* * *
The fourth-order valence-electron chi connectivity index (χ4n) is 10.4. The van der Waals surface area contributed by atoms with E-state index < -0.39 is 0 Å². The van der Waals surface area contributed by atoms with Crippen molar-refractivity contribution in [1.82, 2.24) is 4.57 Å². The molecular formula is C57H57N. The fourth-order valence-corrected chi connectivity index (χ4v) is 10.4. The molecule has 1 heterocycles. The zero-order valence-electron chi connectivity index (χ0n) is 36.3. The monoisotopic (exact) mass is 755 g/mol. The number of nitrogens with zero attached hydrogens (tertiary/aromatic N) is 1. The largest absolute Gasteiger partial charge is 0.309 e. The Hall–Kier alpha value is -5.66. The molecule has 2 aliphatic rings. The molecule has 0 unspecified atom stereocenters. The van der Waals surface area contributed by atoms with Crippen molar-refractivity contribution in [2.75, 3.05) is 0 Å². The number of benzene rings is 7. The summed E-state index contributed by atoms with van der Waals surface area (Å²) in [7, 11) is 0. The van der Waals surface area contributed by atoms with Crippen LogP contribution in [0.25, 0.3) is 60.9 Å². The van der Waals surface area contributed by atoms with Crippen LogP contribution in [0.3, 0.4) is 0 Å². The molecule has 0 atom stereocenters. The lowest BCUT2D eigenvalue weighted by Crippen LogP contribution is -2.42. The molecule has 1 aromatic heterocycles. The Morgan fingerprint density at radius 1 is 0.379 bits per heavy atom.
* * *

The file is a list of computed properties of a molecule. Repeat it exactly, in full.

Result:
The fourth-order valence-electron chi connectivity index (χ4n) is 10.4. The van der Waals surface area contributed by atoms with E-state index < -0.39 is 0 Å². The van der Waals surface area contributed by atoms with Crippen molar-refractivity contribution in [1.82, 2.24) is 4.57 Å². The molecular formula is C57H57N. The fourth-order valence-corrected chi connectivity index (χ4v) is 10.4. The molecule has 1 heterocycles. The zero-order valence-electron chi connectivity index (χ0n) is 36.3. The monoisotopic (exact) mass is 755 g/mol. The number of nitrogens with zero attached hydrogens (tertiary/aromatic N) is 1. The largest absolute Gasteiger partial charge is 0.309 e. The Hall–Kier alpha value is -5.66. The molecule has 2 aliphatic rings. The molecule has 0 unspecified atom stereocenters. The van der Waals surface area contributed by atoms with Crippen molar-refractivity contribution in [2.75, 3.05) is 0 Å². The number of benzene rings is 7. The summed E-state index contributed by atoms with van der Waals surface area (Å²) in [7, 11) is 0. The van der Waals surface area contributed by atoms with Crippen LogP contribution in [0.25, 0.3) is 60.9 Å². The van der Waals surface area contributed by atoms with Crippen LogP contribution in [0.3, 0.4) is 0 Å². The molecule has 0 atom stereocenters. The lowest BCUT2D eigenvalue weighted by Crippen LogP contribution is -2.42. The molecule has 1 aromatic heterocycles. The Morgan fingerprint density at radius 1 is 0.379 bits per heavy atom.